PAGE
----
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Thread: Safety Glance / Lifesaver?

  1. #33
    Quote Originally Posted by Roadcraft-Rider View Post
    Giles

    I'm an amateur not not a professional like yourself, what you say clearly makes sense, but do you think the problem lies with the 'passing a test mentality' DAS, ROSPA or IAM the standards and examiners seem to vary massively, the lifesaver / shoulder check can and does make a difference to passing 'the test' I have been examined and tested by serving offices from four forces all of them have had different opinions about this. One of the reasons I gave up being and instructor, as you end up teaching your students to pass a test dependent on the likes of what the examiner they would get.

    Living in your mirrors is the best advice anyone can get. Without blowing smoke up your arse sir, you seam to be of a brand of real life practical riders not pass a test tick box robots like many of your retired colleagues, but is is them that have created the pass a test culture. IMHO

    Where does the problem lie ? Oooo blimey that's a difficult one to answer.

    I think as people want to improve their riding (which they should ..!) they can be suckered into thinking that to be a good, 'advanced' (I hate that phrase ... sounds really pompous!) rider they need to be busy.
    Sometimes, there will be situations on the road where there is nothing to do. Nothing! But the advanced guys that I sometimes see still want to 'do something' because .... 'hey .... I'm an advanced rider .... I don't just sit here and do nothing'. So they ride down the road like Animal the drummer from the muppet show being really 'busy' all the time. Where's the swan on the water?? Where's the quiet efficiency? Wheres the KGB assassin that comes in under the radar, ruthlessly does his job and then slips away un noticed .. ?!

    So I think that that's one problem; a misconception that better is busier. (It is ... but it's your brain thats busier, not your neck!)

    Re different instructors, then yes, i totally agree. It's very difficult.

    My advice to anyone on here would be, go and ride with as many good riders or instructors as you can, be a sponge, soak up the bits you like and discard the bits you don't.
    Would Micky and I be the same rider? Probably very very similar. Would we have views on things that are just slightly different? (lines, off siding, overtaking past junctions ... ) yeah probably. And that's fine.
    The sponges job is to take all the bits from the the different riders he goes out with that he likes, and to make his own style. Style is good.

    In my career i was trained by two very different riders. One was a bit lairy, very very quick and a bit of a boy racer, and one was the classic traffic cop swan on the water and looked like he was asleep half the time. Not as quick, but never put a foot wrong - 'quiet efficiency is the hall mark of the expert'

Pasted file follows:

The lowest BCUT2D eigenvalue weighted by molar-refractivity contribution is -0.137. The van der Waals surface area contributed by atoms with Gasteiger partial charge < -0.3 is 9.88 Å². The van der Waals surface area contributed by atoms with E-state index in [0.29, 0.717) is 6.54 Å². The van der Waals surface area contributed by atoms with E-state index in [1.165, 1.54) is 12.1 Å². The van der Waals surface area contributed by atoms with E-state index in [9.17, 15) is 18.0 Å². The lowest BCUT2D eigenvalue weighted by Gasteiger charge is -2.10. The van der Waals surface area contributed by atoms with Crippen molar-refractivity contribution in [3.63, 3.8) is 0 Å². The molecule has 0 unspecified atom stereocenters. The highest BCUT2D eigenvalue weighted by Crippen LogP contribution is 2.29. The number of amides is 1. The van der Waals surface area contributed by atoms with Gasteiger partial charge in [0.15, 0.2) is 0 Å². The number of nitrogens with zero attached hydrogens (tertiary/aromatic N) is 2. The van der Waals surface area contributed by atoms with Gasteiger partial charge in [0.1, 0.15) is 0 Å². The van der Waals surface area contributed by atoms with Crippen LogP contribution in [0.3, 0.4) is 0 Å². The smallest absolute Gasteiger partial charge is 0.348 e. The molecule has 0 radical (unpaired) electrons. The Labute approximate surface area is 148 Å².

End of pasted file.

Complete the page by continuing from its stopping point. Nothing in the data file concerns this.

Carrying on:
I took bits from both of them and chucked the bits that i didn't like.

    Do that, and just concentrate on what feels right to you and on becoming a really good bike rider, and don't get hung up on whether it's a Gold or a silver or a bronze.


  2. #34
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    As (thus far) most students I've had have had RSA tests looming, all lessons have been focused (from the student's perspective) on that, although them riding well is my long-term, long-lasting goal for them, and a goal I've encouraged them to aim for regardless of their test.

    Do you guys find it tricky to be teaching a novice student one set of behaviours, when if they took advanced lessons later on, you'd be teaching them a different - perhaps contradictory - set of behaviours?

  3. #35
    I think thats a question for Lord Snooty and Mellors if they do 'post test' training. I taught DSA stuff many many years ago (over twenty years ago!) but not since.

    Your ethos of teach them to ride a bike well and then they'll pass a test is right though. certainly in my day that would be there input from me, along with 'I've got to teach you some shite too that the dsa want, so we'll do that too ... '


    * obviously, we never touched on stuff like positioning and straight lining roundabouts etc ... !

  4. #36
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    Excuse me guys, you all know I am thick already, perhaps you can help make me one snippet less thick....what is a DAS please?

  5. #37
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    Quote Originally Posted by King Rat View Post
    Excuse me guys, you all know I am thick already, perhaps you can help make me one snippet less thick....what is a DAS please?
    I suspect it's Direct Access Scheme?

  6. #38
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    I'm slightly concerned that this thread may deter anyone considering seeking some advanced training from actually doing so. As usual, those of you who are professional trainers cannot resist sniping at other trainers or training styles (mainly IAM it seems)